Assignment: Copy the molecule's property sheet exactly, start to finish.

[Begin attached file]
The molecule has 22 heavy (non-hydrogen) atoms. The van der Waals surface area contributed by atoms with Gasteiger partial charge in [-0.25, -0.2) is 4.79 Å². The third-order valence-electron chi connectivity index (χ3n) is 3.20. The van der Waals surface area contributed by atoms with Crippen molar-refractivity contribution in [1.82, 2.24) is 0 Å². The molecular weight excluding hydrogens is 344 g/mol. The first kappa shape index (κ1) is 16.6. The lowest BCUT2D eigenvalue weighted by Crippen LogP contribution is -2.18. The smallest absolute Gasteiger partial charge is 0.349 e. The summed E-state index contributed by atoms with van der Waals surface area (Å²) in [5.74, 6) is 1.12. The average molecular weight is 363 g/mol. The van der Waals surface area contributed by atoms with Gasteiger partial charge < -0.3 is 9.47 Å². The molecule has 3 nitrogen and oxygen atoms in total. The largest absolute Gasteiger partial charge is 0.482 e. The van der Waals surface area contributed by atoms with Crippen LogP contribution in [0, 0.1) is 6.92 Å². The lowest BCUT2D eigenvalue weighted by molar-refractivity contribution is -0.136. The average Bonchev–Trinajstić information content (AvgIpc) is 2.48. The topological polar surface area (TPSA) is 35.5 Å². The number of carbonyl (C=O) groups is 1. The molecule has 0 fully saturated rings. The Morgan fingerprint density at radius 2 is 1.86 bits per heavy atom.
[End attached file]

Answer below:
The molecule has 22 heavy (non-hydrogen) atoms. The van der Waals surface area contributed by atoms with Gasteiger partial charge in [-0.25, -0.2) is 4.79 Å². The third-order valence-electron chi connectivity index (χ3n) is 3.20. The van der Waals surface area contributed by atoms with Crippen molar-refractivity contribution in [1.82, 2.24) is 0 Å². The molecular weight excluding hydrogens is 344 g/mol. The first kappa shape index (κ1) is 16.6. The lowest BCUT2D eigenvalue weighted by Crippen LogP contribution is -2.18. The smallest absolute Gasteiger partial charge is 0.349 e. The summed E-state index contributed by atoms with van der Waals surface area (Å²) in [5.74, 6) is 1.12. The average molecular weight is 363 g/mol. The van der Waals surface area contributed by atoms with Gasteiger partial charge < -0.3 is 9.47 Å². The molecule has 3 nitrogen and oxygen atoms in total. The largest absolute Gasteiger partial charge is 0.482 e. The van der Waals surface area contributed by atoms with Crippen LogP contribution in [0, 0.1) is 6.92 Å². The lowest BCUT2D eigenvalue weighted by molar-refractivity contribution is -0.136. The average Bonchev–Trinajstić information content (AvgIpc) is 2.48. The topological polar surface area (TPSA) is 35.5 Å². The number of carbonyl (C=O) groups is 1. The molecule has 0 fully saturated rings. The Morgan fingerprint density at radius 2 is 1.86 bits per heavy atom.